Il racconto di una disperata, furiosa vocazione alla vita di una ragazza che sa soltanto ciò che non è, ciò che non vuole, e che deve imparare a conoscere se stessa attraverso una versione deformata di sé, schiacciata da volontà più forti (o soltanto meno aperte al dubbio) che la manipolano e l'umiliano.
an intense experience - the sound editing works to bring home a maddening point of the tribulations through which Suzanne lives. the hurried nature of the cuts and jump shots really reminded me of what it was to be 17, how quickly everything seemed to pass with vivid moments while the rest faded away. thematically speaking to our position as to forever being at the behest of others, in one way or another.
The real tragedy of this film lies in the fact that, truly, no place is safe for a woman. Suzanne's hellish upbringing begets a hellish psychological interior that is made manifest in her hellish surroundings. Everyone and everything she encounters functions only to drain, demean, and degrade. A jarring score and abrupt yet rhythmic cuts and transitions create an oppressive atmosphere of utter confusion.
Life in a persistent mode of profound dissonance. Each cut & sound, each camera movement emphasizes the discordance of existence. To live is to experience undeviating opposition.Life as war is relentlessly conveyed by way of the female experience in an overwhelmingly oppressive milieu. How does improvisation fit into a strict narrative structure? The ending leads us all to a morbid sense of existential inevitability.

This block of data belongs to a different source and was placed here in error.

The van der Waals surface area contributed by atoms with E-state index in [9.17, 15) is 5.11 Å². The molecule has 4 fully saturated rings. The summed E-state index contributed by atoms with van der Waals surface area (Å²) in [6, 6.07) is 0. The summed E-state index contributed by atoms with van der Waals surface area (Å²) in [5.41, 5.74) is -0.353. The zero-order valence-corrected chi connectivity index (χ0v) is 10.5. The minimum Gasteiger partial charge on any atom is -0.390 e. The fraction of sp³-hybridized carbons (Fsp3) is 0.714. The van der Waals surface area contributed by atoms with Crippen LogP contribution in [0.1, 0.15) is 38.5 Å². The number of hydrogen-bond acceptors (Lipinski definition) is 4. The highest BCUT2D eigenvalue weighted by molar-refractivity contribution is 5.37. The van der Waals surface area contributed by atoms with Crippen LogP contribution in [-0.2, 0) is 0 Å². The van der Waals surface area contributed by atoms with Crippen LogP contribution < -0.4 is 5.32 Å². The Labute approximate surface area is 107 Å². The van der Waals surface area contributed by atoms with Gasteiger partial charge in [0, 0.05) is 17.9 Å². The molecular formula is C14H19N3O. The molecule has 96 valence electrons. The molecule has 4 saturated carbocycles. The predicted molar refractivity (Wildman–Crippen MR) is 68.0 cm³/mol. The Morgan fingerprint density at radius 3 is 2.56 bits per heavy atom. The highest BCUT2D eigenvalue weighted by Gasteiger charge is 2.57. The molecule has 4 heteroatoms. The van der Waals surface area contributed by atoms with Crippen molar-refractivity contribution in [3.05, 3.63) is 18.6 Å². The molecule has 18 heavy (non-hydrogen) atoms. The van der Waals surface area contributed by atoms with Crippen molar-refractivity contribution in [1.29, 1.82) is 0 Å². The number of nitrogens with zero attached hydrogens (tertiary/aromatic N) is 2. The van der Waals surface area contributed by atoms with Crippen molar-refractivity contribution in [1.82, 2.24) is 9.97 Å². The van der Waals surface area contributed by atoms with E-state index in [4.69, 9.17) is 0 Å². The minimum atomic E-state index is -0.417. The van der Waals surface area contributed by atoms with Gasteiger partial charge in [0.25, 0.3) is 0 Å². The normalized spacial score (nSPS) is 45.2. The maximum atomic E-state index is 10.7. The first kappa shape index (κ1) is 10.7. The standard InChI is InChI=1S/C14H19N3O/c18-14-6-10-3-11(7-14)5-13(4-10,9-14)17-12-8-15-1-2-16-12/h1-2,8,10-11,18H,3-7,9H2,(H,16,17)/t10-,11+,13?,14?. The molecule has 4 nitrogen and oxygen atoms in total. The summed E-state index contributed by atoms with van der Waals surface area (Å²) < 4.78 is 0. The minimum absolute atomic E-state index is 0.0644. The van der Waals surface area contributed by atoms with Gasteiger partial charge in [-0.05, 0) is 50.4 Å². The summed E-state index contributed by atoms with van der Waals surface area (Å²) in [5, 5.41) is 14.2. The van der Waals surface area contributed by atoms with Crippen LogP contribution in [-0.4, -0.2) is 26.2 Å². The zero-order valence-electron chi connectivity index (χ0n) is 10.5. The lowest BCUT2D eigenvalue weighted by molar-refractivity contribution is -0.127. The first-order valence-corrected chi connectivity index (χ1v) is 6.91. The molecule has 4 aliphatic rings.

During the Englightenment, Denis Diderot's story held a reckless indictment of the Church and its monastic transgressions, infused with allusions to sex, madness and social status. By 1966 its subject was still censored. However, Rivette has bound his retelling in tight restraints like a shibari master swinging his Submissive in ropes from a Fragonard painted ceiling, using method not story as God's portent signifier
The Diderot-Rivette-Karina combination is a winner. Satires don't have to come with klaxons blaring. As an indictment of the Catholic church (and wider society too, only reinforced by the film being banned) it feels more powerful for its stylistic restraint, and the casting of Karina more striking after the freedom of Pierrot le Fou. Not the New Wave's blazing star, Rivette has been both bold and richly rewarding.